There is a better way to rethink your relationship to productivity, sustainability, and a world in flux. And guess what? It’s right in front of you.

For starters: Imagine for a moment that rather than optimising for productivity, we optimised for presence. (Lest you worry this sounds a bit woo-woo for your business, career, or lifestyle, I assure you it is not.) Allow me to explain.

The old script, or the way we have been largely accustomed to viewing the world, is obsessed with optimising for speed, efficiency, and productivity. If you can shave five seconds off your daily routine, or cram one more call into a jam-packed afternoon, that’s victory.

For a long time, even after I’d started writing my new script, I didn’t question this busyness. I went along with it, on extra-busy days even joyfully. But the more I observed, the more undeniable the disconnect was. And when I slowed down to deepen my observation, I was dumbfounded. Hold on: What are we really doing? How in the world have we persuaded one another—and ourselves— that more meetings will somehow make our legacy more important? How have we convinced ourselves that saving five minutes will somehow save our soul?

With the new script, rather than measure meetings, you can gauge presence: your ability to be fully in a moment, experience, or decision. One meeting in which everyone is fully present is worth more than a thousand meetings in which people are distracted.

Ultimately, presence is about attention and response. These things are different, yet closely related: you respond to what you’re paying attention to. When you’re running fast, you’re unable to pay full attention. When you’re scattered, you pay attention to the wrong things, which often botches your response.

The crux of the solution to our obsession with speed is simple: slowing down improves your chances of getting the issue and your response right. But that’s not all: you discover that time is what you perceive it to be. When you slow down, you actually have more time. When you have more time, you can be fully present.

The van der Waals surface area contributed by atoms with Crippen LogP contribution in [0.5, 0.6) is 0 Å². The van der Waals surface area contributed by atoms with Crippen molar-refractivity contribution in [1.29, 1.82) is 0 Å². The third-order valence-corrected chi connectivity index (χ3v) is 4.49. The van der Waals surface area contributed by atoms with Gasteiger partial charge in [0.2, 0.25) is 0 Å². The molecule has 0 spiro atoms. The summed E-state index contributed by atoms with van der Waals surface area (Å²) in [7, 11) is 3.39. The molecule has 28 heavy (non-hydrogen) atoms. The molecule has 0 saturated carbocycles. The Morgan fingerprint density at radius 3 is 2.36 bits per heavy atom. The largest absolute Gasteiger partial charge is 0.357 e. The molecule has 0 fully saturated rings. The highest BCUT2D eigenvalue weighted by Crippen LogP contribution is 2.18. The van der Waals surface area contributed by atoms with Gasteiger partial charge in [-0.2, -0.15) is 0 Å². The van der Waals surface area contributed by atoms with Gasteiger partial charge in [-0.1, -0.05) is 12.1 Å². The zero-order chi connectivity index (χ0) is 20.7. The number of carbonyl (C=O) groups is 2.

So how does one learn to optimise for presence? Fortunately, there are many ways to begin. Some may seem mundane and others quirky. Try whichever ones pique your interest, without overthinking! I find that the more bizarre a new practice seems, the more off-kilter the current habits usually are.

  • Stillness practice: Start with thirty seconds, then one minute, two minutes, up to five minutes (or longer) of utter stillness. This is not meditation; it is even simpler. It’s sitting, stilling your mind, and seeing where it wanders. Don’t judge; just notice. Is your mind able to unwind, or does it speed up?
  • Silence practice: Silence—whether the silence of nature or the silence at the end of a breath cycle (kumbhaka)— helps quiet the mind. Silence can be found almost anywhere: you may have to search a bit, but it is there. Find five minutes to bathe in silence daily. Pay attention to the emptiness. Notice what hangs in the space between you and sound. What is it calling you towards?
  • Patience practice: Cultivating patience is one of the most difficult yet most powerful ways to run slower. Pick something that you know will take time—say, waiting for an appointment—and deliberately don’t fill that waiting time with social media apps, calls, word games, or whatever else. Just be . . . and wait. Do you feel tested, or freed?
  • Not-to-do (or to-don’t) list: To-do lists help us run faster and stay on the hamster wheel. A not-to-do list does the opposite. Draft both versions and see which one feels more fluxy. (I find that a combination of both can work well, so long as what’s on my to-do list actually matters.)